Lifting. Pushing. Pulling. Holding. Carrying. Each of these manual materials handling tasks could lead to overexertion, which is a leading cause of disabling injuries at work — accounting for nearly a quarter of all injuries. Before a company can be truly world-class, it must identify and reduce this MMH challenge. Mr. McGlothlin and Ms. White will explain how to evaluate the effectiveness of potential solutions prior to implementation. You’ll leave with instructional manuals and basic software.
[ Workshop ]
takeaways
Identify the risk factors and biomechanics that contribute to MMH injuries
Use NIOSH and Liberty Mutual guidelines to evaluate and reduce risk factors
Apply engineering and administrative controls to reduce the potential of MMH injuries
Tuesday, Nov. 15
1:15 - 3:45 p.m.

WS6 From RULA to REBA to Resilience: An Ergonomic Journey

Dr. Lynn McAtamney, PhD, CPE APAM, Director of Ergonomics, ATUNE Health Centres, Australia

Advanced

Are you already familiar with Rapid Upper Limb Disorders Assessment (RULA) and Rapid Entire Body Assessment (REBA) tools? If so, this workshop is for you. Dr. McAtamney will explore how a practitioner assesses other non-physical risks that are present and how they influence health behavior changes in the workplace. You’ll take a close look at evaluations of psychosocial and mental health risk factors
[ Workshop ]
takeaways
Maintain sensitivity and confidentiality in the workplace
Identify tools beyond RULA and REBA that can assist in broader ergonomic profiling
Evaluate risk factors that impact worker resilience
Tuesday, Nov. 15
1:15 - 3:45 p.m.

WS7 The Aging Worker: Ergonomics and Wellness Interventions for Maximizing Productivity

Richard Bunch, PhD, CEO, WorkSaver Systems

All Levels

Current studies concur: There are many benefits to hiring and maintaining experienced, older workers. However, physiological changes related to aging can contribute to both higher medical payments per claim and fatality rates. Dr. Bunch will share methods of training and stress reduction that have resulted in improved mental performance and reduced errors. You’ll leave with strategies for matching the physical capacities of the older worker to the job, and reducing the risk of injury and illness among the aging workforce.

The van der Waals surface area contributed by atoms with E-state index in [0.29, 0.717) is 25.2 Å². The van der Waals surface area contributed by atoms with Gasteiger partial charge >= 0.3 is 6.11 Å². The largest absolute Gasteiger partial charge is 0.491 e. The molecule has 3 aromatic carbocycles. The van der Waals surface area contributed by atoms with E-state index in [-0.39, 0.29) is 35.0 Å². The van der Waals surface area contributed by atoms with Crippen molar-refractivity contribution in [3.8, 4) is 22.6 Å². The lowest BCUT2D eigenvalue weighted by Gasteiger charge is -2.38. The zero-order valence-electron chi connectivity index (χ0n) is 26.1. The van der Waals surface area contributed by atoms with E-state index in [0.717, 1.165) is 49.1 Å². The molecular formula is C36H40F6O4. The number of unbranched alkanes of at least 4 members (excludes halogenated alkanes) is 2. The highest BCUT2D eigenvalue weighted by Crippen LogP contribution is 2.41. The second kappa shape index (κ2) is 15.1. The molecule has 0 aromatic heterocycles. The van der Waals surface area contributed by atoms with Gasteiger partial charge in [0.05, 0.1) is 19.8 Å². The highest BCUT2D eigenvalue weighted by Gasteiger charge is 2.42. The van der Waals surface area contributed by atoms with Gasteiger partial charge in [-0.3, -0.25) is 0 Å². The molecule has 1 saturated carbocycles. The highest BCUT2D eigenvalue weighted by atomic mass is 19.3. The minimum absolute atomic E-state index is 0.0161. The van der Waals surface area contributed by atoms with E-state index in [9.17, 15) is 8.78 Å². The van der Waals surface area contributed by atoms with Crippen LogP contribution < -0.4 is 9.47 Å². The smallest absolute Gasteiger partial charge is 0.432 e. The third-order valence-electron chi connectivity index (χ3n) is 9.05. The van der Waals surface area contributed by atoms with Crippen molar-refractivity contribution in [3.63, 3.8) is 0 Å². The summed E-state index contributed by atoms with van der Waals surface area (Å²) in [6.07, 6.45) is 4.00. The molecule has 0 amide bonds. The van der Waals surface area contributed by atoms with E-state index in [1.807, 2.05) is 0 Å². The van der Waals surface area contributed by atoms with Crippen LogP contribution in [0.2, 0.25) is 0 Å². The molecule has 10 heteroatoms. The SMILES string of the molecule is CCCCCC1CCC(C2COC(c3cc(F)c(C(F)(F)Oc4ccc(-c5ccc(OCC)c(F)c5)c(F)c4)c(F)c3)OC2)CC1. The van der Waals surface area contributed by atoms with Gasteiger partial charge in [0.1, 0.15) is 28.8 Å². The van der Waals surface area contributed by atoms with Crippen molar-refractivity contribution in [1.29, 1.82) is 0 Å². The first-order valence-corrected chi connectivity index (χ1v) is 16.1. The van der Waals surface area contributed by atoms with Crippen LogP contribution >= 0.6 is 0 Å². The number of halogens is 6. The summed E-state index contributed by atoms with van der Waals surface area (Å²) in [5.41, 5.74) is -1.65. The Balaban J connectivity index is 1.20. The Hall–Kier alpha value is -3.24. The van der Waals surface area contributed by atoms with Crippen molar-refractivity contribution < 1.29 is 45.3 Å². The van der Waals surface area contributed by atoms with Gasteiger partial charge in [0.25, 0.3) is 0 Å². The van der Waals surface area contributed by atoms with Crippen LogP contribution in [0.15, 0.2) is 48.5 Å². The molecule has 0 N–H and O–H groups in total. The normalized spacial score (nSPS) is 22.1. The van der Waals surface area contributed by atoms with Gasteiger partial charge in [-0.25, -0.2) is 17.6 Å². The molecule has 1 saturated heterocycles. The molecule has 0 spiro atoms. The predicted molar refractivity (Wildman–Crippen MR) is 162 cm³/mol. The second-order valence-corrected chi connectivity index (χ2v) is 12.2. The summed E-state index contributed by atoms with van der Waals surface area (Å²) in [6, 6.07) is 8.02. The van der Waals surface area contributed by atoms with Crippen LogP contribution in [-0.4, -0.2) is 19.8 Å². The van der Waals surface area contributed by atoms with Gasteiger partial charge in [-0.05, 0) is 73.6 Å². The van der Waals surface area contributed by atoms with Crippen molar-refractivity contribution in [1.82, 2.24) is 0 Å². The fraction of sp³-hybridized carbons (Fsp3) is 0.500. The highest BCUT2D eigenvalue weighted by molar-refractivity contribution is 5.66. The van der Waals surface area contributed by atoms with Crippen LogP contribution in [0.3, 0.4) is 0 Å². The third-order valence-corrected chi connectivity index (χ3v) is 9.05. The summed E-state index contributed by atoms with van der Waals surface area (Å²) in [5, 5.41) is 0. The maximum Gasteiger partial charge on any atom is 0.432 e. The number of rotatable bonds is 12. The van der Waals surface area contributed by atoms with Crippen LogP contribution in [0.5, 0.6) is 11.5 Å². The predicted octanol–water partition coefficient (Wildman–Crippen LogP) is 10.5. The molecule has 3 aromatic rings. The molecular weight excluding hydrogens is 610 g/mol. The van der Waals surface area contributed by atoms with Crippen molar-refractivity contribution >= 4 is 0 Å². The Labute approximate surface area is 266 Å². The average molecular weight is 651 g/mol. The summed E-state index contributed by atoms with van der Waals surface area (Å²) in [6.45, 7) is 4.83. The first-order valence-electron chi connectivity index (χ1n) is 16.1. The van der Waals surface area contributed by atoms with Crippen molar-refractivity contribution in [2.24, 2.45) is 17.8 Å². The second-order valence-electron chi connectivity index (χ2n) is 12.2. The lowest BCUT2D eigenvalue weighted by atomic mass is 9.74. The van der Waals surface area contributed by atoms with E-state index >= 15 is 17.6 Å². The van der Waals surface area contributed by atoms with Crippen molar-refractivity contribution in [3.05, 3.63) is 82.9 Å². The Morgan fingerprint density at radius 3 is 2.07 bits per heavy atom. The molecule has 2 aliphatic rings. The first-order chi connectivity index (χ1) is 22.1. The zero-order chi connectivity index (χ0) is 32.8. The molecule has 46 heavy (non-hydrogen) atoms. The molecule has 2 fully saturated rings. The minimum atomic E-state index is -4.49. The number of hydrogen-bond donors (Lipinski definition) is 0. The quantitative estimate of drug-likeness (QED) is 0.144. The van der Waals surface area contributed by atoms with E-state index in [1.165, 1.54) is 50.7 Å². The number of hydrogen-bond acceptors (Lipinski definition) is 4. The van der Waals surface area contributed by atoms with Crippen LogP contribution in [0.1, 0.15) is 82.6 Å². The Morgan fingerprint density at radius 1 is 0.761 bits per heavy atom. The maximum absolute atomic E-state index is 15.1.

[ Workshop ]
takeaways
Identify physiological changes that occur with age
Provide accommodations for common age-related illnesses
Recognize wellness interventions that improve cognitive function, balance, reaction times, strength, endurance and flexibility
Tuesday, Nov. 15
1:15 - 3:45 p.m.

WS8 Ergonomic Product Performance Specifications: Selecting the Best Equipment

Kevin Costello, CPE, President, United States Ergonomics   

All Levels

Ensure your tools are appropriate for the job before you introduce them to the workplace. You’ll learn practical methods for assessing equipment, as well as how to apply ergonomic performance specifications to quantify and compare products. Mr. Costello will also review human performance thresholds and biometric principles and lead a discussion on case studies involving a range of industrial and non-industrial tools and equipment.
[ Workshop ]
takeaways
Identify appropriate performance needs for your workplace
Develop ergonomic purchasing processes and specifications
Recognize what to ask your vendors when considering new products
Tuesday, Nov. 15
1:15 - 3:45 p.m.

WS9 Industrial Ergonomics 201: The Job Improvement Process   Annual Favorite

Jeff Sanford, Director of Consulting, Humantech   

Intermediate

Build on what you learned in the morning workshop, “Industrial Ergonomics 101: Find It, Fix It, Check for Success.” Mr. Sanford will demonstrate how a set of quantitative tools can help you evaluate industrial work areas and design effective countermeasures to reduce ergonomic risk factors and shape a productive work environment. You’ll leave with the necessary tools and methods to drive an ergonomics process based on risk assessment.